Apparently, Georgia has seven natural wonders right here inside of the state. Can you name them all? One of the wonders that is sometimes forgotten about might be the coolest. Radium Springs Garden is somewhere you should take a road trip to this summer.
Right in Albany, Georgia, lies Georgia's largest natural spring in the entire state. It pushes 70,000 gallons of water per minute, according to Explore Southern History, into the Flint River. The water also stays at a cool 68 degrees all year!
Back in the day, this was an active swimming and fishing hole because the water was so blue and clear. Who wouldn't want to jump in on a hot summer day?
Curious about how the Springs got its name? There was a discovery of Radium in the springs...aka a radioactive chemical.
This being said, you obviously cannot swim or fish in these springs anymore, unless you want to start glowing or grow an extra arm.
Today, you can walk through this park and spend time taking in the beauty of it for FREE!
It takes pride in its various botanical aspects, which were made to attract monarch butterflies. You can see unique flowers and gardens, and maybe some rare butterflies.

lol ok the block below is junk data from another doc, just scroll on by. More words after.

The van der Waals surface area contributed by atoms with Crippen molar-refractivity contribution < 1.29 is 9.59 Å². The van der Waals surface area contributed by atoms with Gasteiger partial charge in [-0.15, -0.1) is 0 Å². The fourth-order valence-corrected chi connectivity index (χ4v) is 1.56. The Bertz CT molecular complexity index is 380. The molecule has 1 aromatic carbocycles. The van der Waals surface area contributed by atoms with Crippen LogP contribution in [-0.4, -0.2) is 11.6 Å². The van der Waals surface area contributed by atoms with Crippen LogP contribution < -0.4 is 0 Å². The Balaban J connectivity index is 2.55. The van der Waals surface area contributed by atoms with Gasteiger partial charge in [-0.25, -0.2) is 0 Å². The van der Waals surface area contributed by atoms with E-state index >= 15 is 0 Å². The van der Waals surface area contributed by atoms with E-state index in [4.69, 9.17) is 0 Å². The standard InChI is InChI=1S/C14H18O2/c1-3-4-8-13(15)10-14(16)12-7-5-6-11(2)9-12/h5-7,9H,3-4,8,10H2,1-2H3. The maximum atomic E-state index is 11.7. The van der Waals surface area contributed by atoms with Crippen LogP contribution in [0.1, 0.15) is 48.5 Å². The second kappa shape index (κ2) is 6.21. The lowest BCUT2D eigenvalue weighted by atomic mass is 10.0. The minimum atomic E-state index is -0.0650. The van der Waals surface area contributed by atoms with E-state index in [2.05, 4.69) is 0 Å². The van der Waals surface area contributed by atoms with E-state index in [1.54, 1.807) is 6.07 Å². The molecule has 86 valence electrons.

As you walk through the gardens, you will notice the Spanish moss hanging down near the springs which make for a picture perfect scene.
There is an observation point at the springs where you can overlook the entire park. Remember, all of this is completely free.
There are also bridges and gazebos to stand on and look over to see the fish in the springs and to just relax.
Make sure you put on your best walking shoes because that is exactly what you will be doing during your visit. There are kiosks all around the springs that give you information and history about this place.
You will want to walk around the place a few times because it is just that cool.
Radium Springs is located at 2501 Radium Springs Rd. Albany, GA 31705 and is open from 9:00 a.m. to 5:00 p.m.
We strongly advise that before you go swimming or visit any location, you check the most recent updates on potential hazards, security, water quality, and closures. If you do plan to visit a location, respect the environment.